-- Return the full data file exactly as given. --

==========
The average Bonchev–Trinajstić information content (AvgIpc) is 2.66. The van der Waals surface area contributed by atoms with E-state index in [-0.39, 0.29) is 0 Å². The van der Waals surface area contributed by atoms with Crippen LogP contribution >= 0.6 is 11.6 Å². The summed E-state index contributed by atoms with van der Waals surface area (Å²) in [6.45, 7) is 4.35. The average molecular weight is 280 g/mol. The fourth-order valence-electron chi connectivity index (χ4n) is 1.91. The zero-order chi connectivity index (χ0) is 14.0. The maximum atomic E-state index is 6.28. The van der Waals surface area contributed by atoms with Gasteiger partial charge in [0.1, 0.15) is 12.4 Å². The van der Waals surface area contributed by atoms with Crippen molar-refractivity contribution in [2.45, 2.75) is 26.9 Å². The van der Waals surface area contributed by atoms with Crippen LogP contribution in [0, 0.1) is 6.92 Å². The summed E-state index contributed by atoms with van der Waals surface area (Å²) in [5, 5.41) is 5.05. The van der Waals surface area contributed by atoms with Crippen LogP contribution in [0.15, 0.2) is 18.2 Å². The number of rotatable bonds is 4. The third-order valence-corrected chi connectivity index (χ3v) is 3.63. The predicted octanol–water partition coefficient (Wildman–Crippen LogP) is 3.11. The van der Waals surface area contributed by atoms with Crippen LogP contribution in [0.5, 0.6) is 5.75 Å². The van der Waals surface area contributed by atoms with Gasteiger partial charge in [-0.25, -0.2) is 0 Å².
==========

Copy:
The average Bonchev–Trinajstić information content (AvgIpc) is 2.66. The van der Waals surface area contributed by atoms with E-state index in [-0.39, 0.29) is 0 Å². The van der Waals surface area contributed by atoms with Crippen LogP contribution >= 0.6 is 11.6 Å². The summed E-state index contributed by atoms with van der Waals surface area (Å²) in [6.45, 7) is 4.35. The average molecular weight is 280 g/mol. The fourth-order valence-electron chi connectivity index (χ4n) is 1.91. The zero-order chi connectivity index (χ0) is 14.0. The maximum atomic E-state index is 6.28. The van der Waals surface area contributed by atoms with Gasteiger partial charge in [0.1, 0.15) is 12.4 Å². The van der Waals surface area contributed by atoms with Crippen molar-refractivity contribution in [2.45, 2.75) is 26.9 Å². The van der Waals surface area contributed by atoms with Crippen LogP contribution in [0, 0.1) is 6.92 Å². The summed E-state index contributed by atoms with van der Waals surface area (Å²) in [5, 5.41) is 5.05. The van der Waals surface area contributed by atoms with Crippen LogP contribution in [0.15, 0.2) is 18.2 Å². The number of rotatable bonds is 4. The third-order valence-corrected chi connectivity index (χ3v) is 3.63. The predicted octanol–water partition coefficient (Wildman–Crippen LogP) is 3.11. The van der Waals surface area contributed by atoms with Crippen LogP contribution in [0.5, 0.6) is 5.75 Å². The van der Waals surface area contributed by atoms with Gasteiger partial charge in [-0.25, -0.2) is 0 Å².